The George Harrison Memorial Garden at the Bhaktivedanta Manor Estate near Watford is now open to the public.
The Beatle – who passed away in 2001 – gave the site, formerly known as Piggots Manor, to the International Society for Krishna Consciousness in 1973 after becoming a follower of the Hare Krishna religion. Following Harrison's death, a garden was created in his remembrance. His widow Olivia Harrison said: "I am grateful to the devotees for honouring George in the form of a garden. A manifestation in the material world of which he would be very proud."
Olivia and gardener Monty Don will both attend the garden's official opening. Don commented: "I am delighted and honoured to open the garden commemorating George Harrison at Bhaktivedanta Manor and that the public will be able to share George's great love of gardening and deep spirituality."
A BIDDING was has erupted over a piece of Beatles history.
John Lennon's gypsy caravan, which was discovered in an Ascot garage, has attracted interest from prospective collectors across the world, since we revealed its whereabouts.
The 1967 Sgt Pepper's caravan has been hidden from public view for more than 40 years but it was acquired by Ascot resident Alan Carr, fundraising director of the Ascot Lawyers' Foundation.
n an exclusive interview, Mr Carr said: "I have been delighted with the international response so far from many major collectors of Beatles memorabilia.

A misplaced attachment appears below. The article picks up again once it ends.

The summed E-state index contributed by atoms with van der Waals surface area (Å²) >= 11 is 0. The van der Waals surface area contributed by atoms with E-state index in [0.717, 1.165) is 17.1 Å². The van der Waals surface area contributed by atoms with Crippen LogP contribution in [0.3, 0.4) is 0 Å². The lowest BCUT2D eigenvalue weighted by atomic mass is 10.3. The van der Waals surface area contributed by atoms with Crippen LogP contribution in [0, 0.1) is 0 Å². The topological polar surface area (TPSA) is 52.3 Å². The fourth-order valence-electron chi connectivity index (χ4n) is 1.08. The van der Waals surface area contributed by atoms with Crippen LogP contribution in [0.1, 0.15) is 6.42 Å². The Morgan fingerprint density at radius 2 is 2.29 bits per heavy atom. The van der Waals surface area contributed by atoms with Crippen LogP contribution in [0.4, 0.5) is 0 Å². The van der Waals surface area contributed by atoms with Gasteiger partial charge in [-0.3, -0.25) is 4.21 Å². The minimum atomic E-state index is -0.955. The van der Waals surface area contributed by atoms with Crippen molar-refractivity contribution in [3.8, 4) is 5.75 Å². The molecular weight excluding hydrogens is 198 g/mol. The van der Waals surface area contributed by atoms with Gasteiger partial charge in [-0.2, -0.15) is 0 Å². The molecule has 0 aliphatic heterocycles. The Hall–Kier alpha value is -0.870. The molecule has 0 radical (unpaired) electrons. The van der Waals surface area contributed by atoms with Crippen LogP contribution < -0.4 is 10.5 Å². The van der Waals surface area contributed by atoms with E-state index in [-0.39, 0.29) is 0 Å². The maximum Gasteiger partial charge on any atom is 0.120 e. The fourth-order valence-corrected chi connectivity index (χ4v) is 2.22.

"They have told me this is the moment they have all been waiting for."
Source: The Villagerdetails
Too many Beatles books? In my house there’s always room for one more, and this week’s addition is All Together Now (Matador, £9.99), an ABC of Beatles’ songs by registered Fabs geek David Rowley.
This is his third book on the subject, for like many repeat offenders, Rowley has spent more years writing about the Beatles than the Beatles spent being the Beatles. His competition is Ian McDonald’s legendary Revolution in the Head, a chronological, rigorous and shamelessly tendentious analysis of the songs that irritates some readers by being just a bit too much like the old NME.
This is a much simpler book, less stylishly written for sure, but factually sound and, with its alphabetical structure, more of a lucky dip: the Beatles loo book, if you like.
Source: The Spectatordetails
Yoko Ono shows no signs of slowing down. In her New York home, the curator of Meltdown 2013 discusses her art, love, John Lennon and political activism.
Sitting at her kitchen table, sipping green tea, Yoko Ono looks much the same as she did when I met her 20 years ago. Dressed in a black top and trousers and peering intently over tinted spectacles, her face bears little trace of the passing of time and her diminutive form exudes utter calmness.
Having crossed the famous threshold of the Dakota building, and been ushered through the interior of possibly the most exclusive address in Manhattan by her assistant, then instructed to leave my shoes at the door, I do feel like I have been granted an audience with a grand historical figure. Which, in a way, I have.
Source: The Gurarian / The Observer
Photo Credit: Thomas Lohne details